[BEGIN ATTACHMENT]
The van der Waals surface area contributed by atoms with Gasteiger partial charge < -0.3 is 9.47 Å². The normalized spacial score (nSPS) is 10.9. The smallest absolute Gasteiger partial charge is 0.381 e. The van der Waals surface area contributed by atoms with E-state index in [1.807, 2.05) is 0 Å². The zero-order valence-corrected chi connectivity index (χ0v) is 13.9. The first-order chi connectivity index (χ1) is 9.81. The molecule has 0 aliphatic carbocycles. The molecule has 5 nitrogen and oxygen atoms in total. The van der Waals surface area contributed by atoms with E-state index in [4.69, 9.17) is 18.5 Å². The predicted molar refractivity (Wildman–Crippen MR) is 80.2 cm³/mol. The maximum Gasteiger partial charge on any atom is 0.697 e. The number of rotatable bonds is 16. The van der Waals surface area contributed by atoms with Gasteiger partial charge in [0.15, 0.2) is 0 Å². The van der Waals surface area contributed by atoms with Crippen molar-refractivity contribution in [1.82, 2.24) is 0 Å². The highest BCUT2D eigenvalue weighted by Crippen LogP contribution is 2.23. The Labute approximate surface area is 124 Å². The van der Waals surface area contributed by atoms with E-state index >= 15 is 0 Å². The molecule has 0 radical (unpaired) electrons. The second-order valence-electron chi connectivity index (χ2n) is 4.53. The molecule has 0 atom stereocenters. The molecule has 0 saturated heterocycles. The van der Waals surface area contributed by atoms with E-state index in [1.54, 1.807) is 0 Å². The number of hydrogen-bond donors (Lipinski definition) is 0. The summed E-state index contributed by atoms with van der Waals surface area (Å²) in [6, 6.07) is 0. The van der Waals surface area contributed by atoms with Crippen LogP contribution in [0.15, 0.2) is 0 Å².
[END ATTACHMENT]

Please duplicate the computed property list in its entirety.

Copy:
The van der Waals surface area contributed by atoms with Gasteiger partial charge < -0.3 is 9.47 Å². The normalized spacial score (nSPS) is 10.9. The smallest absolute Gasteiger partial charge is 0.381 e. The van der Waals surface area contributed by atoms with E-state index in [1.807, 2.05) is 0 Å². The zero-order valence-corrected chi connectivity index (χ0v) is 13.9. The first-order chi connectivity index (χ1) is 9.81. The molecule has 0 aliphatic carbocycles. The molecule has 5 nitrogen and oxygen atoms in total. The van der Waals surface area contributed by atoms with E-state index in [4.69, 9.17) is 18.5 Å². The predicted molar refractivity (Wildman–Crippen MR) is 80.2 cm³/mol. The maximum Gasteiger partial charge on any atom is 0.697 e. The number of rotatable bonds is 16. The van der Waals surface area contributed by atoms with Gasteiger partial charge in [0.15, 0.2) is 0 Å². The van der Waals surface area contributed by atoms with Crippen molar-refractivity contribution in [1.82, 2.24) is 0 Å². The highest BCUT2D eigenvalue weighted by Crippen LogP contribution is 2.23. The Labute approximate surface area is 124 Å². The van der Waals surface area contributed by atoms with E-state index >= 15 is 0 Å². The molecule has 0 radical (unpaired) electrons. The second-order valence-electron chi connectivity index (χ2n) is 4.53. The molecule has 0 atom stereocenters. The molecule has 0 saturated heterocycles. The van der Waals surface area contributed by atoms with E-state index in [1.54, 1.807) is 0 Å². The number of hydrogen-bond donors (Lipinski definition) is 0. The summed E-state index contributed by atoms with van der Waals surface area (Å²) in [6, 6.07) is 0. The van der Waals surface area contributed by atoms with Crippen LogP contribution in [0.15, 0.2) is 0 Å².